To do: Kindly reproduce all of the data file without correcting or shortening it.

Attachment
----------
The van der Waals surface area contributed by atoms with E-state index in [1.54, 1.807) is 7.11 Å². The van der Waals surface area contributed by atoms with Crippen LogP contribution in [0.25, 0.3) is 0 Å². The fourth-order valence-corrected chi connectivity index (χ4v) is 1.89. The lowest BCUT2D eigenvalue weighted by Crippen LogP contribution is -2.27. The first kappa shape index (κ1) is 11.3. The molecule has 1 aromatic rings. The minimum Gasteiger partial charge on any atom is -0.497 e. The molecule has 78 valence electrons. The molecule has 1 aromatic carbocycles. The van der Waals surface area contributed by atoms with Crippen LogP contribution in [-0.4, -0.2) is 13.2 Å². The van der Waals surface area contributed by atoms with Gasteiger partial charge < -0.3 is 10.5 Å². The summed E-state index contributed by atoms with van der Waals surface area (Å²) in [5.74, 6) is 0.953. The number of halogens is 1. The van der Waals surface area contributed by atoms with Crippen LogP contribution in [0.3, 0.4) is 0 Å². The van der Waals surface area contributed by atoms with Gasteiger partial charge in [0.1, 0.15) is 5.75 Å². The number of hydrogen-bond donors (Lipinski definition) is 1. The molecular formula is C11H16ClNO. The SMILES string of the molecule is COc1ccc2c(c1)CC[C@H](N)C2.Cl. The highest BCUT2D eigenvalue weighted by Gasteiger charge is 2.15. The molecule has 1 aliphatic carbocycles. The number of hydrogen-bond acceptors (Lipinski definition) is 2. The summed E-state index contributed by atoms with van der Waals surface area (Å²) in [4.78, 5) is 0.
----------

The van der Waals surface area contributed by atoms with E-state index in [1.54, 1.807) is 7.11 Å². The van der Waals surface area contributed by atoms with Crippen LogP contribution in [0.25, 0.3) is 0 Å². The fourth-order valence-corrected chi connectivity index (χ4v) is 1.89. The lowest BCUT2D eigenvalue weighted by Crippen LogP contribution is -2.27. The first kappa shape index (κ1) is 11.3. The molecule has 1 aromatic rings. The minimum Gasteiger partial charge on any atom is -0.497 e. The molecule has 78 valence electrons. The molecule has 1 aromatic carbocycles. The van der Waals surface area contributed by atoms with Crippen LogP contribution in [-0.4, -0.2) is 13.2 Å². The van der Waals surface area contributed by atoms with Gasteiger partial charge < -0.3 is 10.5 Å². The summed E-state index contributed by atoms with van der Waals surface area (Å²) in [5.74, 6) is 0.953. The number of halogens is 1. The van der Waals surface area contributed by atoms with Crippen LogP contribution in [0.3, 0.4) is 0 Å². The van der Waals surface area contributed by atoms with Gasteiger partial charge in [0.1, 0.15) is 5.75 Å². The number of hydrogen-bond donors (Lipinski definition) is 1. The molecular formula is C11H16ClNO. The SMILES string of the molecule is COc1ccc2c(c1)CC[C@H](N)C2.Cl. The highest BCUT2D eigenvalue weighted by Gasteiger charge is 2.15. The molecule has 1 aliphatic carbocycles. The number of hydrogen-bond acceptors (Lipinski definition) is 2. The summed E-state index contributed by atoms with van der Waals surface area (Å²) in [4.78, 5) is 0.